Christian Pentzold

The article examines the construction of ‘‘Big Data’’ in media discourse. Rather than asking what Big Data really is or is
not, it deals with the discursive work that goes into making Big Data a socially relevant phenomenon and problem in the
first place. It starts from the idea that in modern societies the public understanding of technology is largely driven by a
media-based discourse, which is a key arena for circulating collectively shared meanings. This largely ignored dimension
invites us to appreciate what matters to journalists and the wider public when discussing the collection and use of data.
To this end, our study looks at how Big Data is framed in terms of the governmental use of large datasets as a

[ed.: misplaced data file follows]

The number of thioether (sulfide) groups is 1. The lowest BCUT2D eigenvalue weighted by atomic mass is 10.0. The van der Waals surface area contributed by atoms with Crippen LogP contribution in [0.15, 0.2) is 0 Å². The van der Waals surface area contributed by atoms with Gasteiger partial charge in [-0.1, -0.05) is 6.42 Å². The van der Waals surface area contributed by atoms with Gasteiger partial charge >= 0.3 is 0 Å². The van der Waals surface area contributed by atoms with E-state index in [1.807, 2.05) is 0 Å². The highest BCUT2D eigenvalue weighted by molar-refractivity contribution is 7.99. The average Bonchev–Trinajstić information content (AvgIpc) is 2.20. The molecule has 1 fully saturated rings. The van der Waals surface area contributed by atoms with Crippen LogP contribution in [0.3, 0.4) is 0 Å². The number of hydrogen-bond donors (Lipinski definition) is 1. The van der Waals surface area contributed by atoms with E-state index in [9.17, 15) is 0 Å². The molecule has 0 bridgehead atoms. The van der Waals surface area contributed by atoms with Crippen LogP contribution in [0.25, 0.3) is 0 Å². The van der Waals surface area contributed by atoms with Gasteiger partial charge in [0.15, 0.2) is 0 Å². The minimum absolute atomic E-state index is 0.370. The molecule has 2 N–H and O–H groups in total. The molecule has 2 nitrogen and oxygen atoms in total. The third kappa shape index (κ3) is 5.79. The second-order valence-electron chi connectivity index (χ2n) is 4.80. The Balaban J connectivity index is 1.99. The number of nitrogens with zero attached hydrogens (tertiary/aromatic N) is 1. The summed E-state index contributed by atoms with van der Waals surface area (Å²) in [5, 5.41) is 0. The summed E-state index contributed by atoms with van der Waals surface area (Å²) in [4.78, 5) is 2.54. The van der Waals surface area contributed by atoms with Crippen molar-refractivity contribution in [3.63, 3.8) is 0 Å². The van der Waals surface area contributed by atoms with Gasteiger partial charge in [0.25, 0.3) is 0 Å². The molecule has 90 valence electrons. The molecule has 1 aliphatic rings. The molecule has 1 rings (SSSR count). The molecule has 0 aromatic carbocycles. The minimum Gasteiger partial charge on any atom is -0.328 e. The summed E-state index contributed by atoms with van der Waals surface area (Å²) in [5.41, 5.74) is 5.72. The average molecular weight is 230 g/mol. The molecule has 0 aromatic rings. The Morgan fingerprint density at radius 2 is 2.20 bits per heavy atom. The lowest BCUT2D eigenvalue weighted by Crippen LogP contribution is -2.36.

contentious area of data application. It reconstructs the perspectives surrounding the so-called ‘‘Handygate’’ affair in
Germany based on broadcast news and social media conversations. In this incident, state authorities collected and
analyzed mobile phone data through a radio cell query during events to commemorate the Dresden bombing in
February 2011. We employ a qualitative discourse analysis that allows us to reconstruct the conceptualizations of Big
Data as a proper instrument for criminal prosecution or an unjustified infringement of constitutional rights. The full OA text can be found here.